Mt 8:29—“What have we to do with you, Son of God?”
This question of the demons to Jesus is an ancient idiomatic form of question that is found in the Hebrew Scriptures in eight places, namely, in Jos 22:24; Jg 11:12; 2Sa 16:10; 19:22; 1Ki 17:18; 2Ki 3:13; 2Ch 35:21; Ho 14:8. In the Christian Greek Scriptures as well as in the Syriac version a literal translation is made of the ancient Hebrew expression, and it occurs six times, namely, in Mt 8:29; Mr 1:24; 5:7; Lu 4:34; 8:28; Joh 2:4. Literally translated, the question in Mt 8:29 reads: “What is there to us [or, to me] and to you?” and means, “What is there in common between us [or, me] and you?” “What do we [or, I] and you have in common?” Or, as rendered above, “What have we to do with you?”
In every case in the Scriptures, Hebrew and Greek, it is a repellent form of question, indicating objection to the thing suggested, proposed or suspected. This is supported by the positive form of putting the matter in Ezr 4:3 (1 Esdras 5:67, LXX): “You have nothing to do with us in building a house to our God.” Literally, “It does not pertain to you and to us to build a house to our God.” The same form of expression in the imperative mood is the request made to Pilate by his wife concerning Jesus, who was up before her husband for trial, in Mt 27:19: “Have nothing to do with that righteous man.” Literally: “Let there be nothing between you and that righteous man.”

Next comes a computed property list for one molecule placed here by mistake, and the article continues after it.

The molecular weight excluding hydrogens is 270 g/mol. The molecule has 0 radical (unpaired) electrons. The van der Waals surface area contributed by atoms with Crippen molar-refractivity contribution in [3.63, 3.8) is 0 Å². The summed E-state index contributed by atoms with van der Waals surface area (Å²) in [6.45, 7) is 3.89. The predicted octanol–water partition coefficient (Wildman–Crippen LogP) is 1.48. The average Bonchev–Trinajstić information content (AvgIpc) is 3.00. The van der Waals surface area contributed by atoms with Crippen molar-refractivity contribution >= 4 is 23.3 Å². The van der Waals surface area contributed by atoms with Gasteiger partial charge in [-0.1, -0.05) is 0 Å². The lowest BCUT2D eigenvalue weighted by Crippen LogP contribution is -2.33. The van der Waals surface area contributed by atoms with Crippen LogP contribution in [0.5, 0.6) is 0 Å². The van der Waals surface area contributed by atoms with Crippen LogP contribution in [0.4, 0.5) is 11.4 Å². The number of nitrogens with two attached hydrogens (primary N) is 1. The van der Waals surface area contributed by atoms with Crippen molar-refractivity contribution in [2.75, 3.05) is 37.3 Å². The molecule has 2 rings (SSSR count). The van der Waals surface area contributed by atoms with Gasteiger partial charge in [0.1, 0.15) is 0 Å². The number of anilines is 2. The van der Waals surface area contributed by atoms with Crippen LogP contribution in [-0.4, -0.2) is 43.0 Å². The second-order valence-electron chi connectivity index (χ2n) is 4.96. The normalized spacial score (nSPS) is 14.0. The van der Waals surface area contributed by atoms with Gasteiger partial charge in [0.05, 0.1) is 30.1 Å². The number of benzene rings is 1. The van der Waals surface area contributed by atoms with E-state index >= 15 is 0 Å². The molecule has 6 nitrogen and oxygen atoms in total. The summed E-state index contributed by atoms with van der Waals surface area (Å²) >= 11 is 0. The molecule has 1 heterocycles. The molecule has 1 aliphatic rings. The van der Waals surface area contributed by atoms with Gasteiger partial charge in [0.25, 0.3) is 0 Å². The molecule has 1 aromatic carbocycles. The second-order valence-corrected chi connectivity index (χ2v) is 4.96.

Couched in that very common form, Jesus’ question to his mother in Joh 2:4 cannot be excluded from the one category. It bears all the features of repellency or resistance to his mother in proposing his course for him. So in his case we have rendered it the same as in all other cases of the like question: “What have I to do with you, woman? My hour has not yet come.” Other translators render it more strongly: “Do not try to direct me. It is not yet time for me to act.” (An American Translation) “Trouble me not, woman; my hour has not yet come.”—The Four Gospels, by C. C. Torrey, based on Aramaic.